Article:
# How do you find the x and y intercepts for y = -2(x-1)^2 + 3?

Apr 3, 2018

$y$ intercept is 1
$x$ intercepts are 2.22 and -0.22

#### Explanation:

The $y$ intercept is when $x = 0$
$\implies$ $y = - 2 {\left(0 - 1\right)}^{2} + 3$

$\implies$ $y = - 2$$\times$ 1 +3

$\implies$ $y = - 2 + 3$

$\implies$ $y = 1$

The $x$ intercept is when $y = 0$
$\implies$ $0 = - 2 {\left(x - 1\right)}^{2} + 3$

$\implies$ $0 = - 2 \left({x}^{2} - 2 x + 1\right) + 3$

$\implies$ $0 = - 2 {x}^{2} + 4 x - 2 + 3$

$\implies$ $2 {x}^{2} - 4 x - 1 = 0$

Use the formula $x = \frac{- b \setminus \pm \sqrt{{b}^{2} - 4 a c}}{2 a}$

$x = \frac{4 \setminus \pm \sqrt{16 + 8}}{4}$

$x = \frac{4 + \sqrt{24}}{4}$ or $x = \frac{4 - \sqrt{24}}{4}$
$x = 2.22474487$ or $x = - 0.22474487$

Apr 3, 2018

${p}_{{x}_{1}} \left(1 + \sqrt{\frac{3}{2}} | 0\right) \mathmr{and} {p}_{{x}_{2}} \left(1 - \sqrt{\frac{3}{2}} | 0\right)$
${p}_{y} \left(0 | 1\right)$

#### Explanation:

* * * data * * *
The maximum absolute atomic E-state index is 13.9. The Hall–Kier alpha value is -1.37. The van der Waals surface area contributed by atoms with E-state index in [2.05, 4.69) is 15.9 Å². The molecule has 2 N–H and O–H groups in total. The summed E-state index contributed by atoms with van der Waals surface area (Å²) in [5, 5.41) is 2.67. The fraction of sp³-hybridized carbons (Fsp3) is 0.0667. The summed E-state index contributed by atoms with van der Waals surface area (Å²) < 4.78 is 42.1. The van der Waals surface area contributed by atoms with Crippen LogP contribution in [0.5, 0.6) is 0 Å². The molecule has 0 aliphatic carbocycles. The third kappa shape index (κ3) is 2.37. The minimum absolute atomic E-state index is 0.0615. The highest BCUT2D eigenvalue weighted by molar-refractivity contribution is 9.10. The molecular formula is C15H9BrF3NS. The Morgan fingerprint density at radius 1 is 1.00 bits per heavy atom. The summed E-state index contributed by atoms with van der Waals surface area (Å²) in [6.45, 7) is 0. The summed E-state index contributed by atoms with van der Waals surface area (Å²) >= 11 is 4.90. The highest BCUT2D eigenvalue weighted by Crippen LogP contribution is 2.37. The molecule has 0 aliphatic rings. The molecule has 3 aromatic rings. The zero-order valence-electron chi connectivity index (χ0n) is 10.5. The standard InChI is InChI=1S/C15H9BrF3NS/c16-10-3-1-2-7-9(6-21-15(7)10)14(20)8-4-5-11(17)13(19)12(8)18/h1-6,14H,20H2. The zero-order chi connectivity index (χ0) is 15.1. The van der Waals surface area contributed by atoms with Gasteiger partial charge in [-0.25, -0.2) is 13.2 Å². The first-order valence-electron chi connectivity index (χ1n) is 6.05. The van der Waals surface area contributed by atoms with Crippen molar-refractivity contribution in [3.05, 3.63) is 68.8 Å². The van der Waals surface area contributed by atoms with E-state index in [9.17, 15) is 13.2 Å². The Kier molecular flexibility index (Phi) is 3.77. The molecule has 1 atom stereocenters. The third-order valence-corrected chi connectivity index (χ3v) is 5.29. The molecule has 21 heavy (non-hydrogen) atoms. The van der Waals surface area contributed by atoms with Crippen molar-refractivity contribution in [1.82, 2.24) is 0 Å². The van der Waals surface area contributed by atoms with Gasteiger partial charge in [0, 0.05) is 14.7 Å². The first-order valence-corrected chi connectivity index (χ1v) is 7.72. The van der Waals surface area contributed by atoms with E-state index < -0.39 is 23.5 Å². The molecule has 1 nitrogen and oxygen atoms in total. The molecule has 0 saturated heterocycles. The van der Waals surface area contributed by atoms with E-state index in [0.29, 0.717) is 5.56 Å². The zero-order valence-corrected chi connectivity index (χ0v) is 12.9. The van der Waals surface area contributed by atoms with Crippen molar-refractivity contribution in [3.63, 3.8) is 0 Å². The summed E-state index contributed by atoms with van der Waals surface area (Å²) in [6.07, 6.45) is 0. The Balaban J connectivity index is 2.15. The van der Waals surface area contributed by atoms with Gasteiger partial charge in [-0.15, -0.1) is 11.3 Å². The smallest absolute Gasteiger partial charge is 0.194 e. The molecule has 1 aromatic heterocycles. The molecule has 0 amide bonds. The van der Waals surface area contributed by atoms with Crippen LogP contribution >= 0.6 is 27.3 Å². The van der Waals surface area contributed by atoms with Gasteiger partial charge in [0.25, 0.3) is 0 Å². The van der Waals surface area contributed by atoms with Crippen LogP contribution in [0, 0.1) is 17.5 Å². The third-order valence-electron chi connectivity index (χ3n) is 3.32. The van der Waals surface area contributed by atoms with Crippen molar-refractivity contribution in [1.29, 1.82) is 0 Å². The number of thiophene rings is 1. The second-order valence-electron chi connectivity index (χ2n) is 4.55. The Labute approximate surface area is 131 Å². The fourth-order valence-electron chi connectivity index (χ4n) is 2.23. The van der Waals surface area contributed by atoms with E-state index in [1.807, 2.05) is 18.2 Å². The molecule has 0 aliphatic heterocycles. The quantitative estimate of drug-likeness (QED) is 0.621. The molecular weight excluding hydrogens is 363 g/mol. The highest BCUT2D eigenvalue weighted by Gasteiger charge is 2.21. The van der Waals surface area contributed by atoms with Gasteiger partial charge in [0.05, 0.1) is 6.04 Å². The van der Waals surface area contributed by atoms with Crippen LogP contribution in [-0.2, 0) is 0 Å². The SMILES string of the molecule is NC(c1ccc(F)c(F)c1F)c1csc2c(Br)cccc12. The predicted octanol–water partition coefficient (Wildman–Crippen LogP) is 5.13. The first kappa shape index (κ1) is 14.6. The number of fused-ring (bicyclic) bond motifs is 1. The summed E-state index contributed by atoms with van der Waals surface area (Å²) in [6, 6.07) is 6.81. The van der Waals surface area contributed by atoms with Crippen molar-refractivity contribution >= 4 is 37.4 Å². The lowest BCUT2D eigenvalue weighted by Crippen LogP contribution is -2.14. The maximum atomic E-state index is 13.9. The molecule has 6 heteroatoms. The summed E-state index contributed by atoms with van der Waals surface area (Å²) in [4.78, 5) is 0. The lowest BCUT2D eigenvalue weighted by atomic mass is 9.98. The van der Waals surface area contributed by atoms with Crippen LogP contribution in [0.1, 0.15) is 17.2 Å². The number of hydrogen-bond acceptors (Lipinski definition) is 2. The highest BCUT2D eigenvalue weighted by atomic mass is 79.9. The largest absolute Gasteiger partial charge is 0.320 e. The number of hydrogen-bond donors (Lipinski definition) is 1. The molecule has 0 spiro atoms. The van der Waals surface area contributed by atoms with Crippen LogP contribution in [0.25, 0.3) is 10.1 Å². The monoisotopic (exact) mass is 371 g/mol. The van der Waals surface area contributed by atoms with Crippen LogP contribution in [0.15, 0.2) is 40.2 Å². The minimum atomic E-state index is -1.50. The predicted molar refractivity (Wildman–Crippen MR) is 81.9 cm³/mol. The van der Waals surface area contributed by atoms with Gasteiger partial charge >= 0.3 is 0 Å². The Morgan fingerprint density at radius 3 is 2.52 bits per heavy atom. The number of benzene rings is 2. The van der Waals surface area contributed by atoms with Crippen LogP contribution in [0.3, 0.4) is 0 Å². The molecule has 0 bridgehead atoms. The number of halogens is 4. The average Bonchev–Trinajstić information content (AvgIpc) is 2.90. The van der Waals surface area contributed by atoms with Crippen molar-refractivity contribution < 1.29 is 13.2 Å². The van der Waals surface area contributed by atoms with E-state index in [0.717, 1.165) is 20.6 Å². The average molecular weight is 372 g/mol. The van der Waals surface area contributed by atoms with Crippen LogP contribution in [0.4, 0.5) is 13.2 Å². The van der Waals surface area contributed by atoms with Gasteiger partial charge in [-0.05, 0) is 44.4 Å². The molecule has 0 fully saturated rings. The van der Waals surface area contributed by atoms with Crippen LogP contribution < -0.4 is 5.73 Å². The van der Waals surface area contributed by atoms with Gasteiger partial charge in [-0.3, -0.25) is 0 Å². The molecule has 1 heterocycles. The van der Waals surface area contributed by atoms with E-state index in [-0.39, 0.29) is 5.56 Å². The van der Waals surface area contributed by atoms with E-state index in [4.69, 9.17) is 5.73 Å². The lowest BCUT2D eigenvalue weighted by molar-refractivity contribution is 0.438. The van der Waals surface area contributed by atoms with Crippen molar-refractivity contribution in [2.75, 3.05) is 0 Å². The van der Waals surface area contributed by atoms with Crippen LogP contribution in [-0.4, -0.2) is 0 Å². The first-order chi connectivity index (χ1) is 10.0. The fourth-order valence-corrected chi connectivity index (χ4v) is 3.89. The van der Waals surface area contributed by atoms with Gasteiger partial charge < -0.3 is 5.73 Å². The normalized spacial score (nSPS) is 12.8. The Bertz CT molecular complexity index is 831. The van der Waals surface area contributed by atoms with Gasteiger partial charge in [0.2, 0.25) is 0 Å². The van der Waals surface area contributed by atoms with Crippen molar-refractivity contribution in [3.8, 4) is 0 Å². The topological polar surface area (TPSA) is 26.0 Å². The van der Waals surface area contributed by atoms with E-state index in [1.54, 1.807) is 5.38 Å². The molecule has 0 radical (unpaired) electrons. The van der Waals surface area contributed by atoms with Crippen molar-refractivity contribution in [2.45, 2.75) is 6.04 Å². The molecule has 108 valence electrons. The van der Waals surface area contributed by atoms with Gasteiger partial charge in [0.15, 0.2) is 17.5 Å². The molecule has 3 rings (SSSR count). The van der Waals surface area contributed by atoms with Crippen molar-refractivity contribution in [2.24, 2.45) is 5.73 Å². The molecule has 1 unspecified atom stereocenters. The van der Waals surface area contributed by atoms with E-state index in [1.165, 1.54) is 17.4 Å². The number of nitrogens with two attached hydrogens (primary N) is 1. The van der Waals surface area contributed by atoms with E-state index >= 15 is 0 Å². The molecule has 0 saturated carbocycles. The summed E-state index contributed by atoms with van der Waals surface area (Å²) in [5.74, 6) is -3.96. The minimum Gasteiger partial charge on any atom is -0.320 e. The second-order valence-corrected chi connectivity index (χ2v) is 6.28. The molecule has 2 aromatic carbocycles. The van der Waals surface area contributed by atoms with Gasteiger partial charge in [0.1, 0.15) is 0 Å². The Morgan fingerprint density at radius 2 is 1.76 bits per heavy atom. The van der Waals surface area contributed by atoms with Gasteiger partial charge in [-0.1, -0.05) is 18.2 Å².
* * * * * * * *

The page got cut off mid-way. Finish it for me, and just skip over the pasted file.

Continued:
Lets start with the interception of the y-axis. At the point where the graph intercepts this axis, $x = 0$. Furthermore, it is the only point where $x = 0$.

$y = - 2 {\left(x - 1\right)}^{2} + 3$
$x = 0$
$y = - 2 {\left(0 - 1\right)}^{2} + 3$
$y = - 2 + 3 = 1$
${p}_{y} \left(0 | 1\right)$

It works the same way for the x-axis. The only difference is that $y = 0$ instead of $x = 0$.

$0 = - 2 {\left(x - 1\right)}^{2} + 3 | - 3$
-3 = -2(x-1)^2 |:(-2)#
$\frac{3}{2} = {\left(x - 1\right)}^{2} | \sqrt{}$
$\pm \sqrt{\frac{3}{2}} = x - 1 | + 1$
$1 \pm \sqrt{\frac{3}{2}} = x$
${p}_{1} \left(1 + \sqrt{\frac{3}{2}} | 0\right) \mathmr{and} {p}_{2} \left(1 - \sqrt{\frac{3}{2}} | 0\right)$

graph{y=-2(x-1)^2+3 [-2, 4, -5, 5]}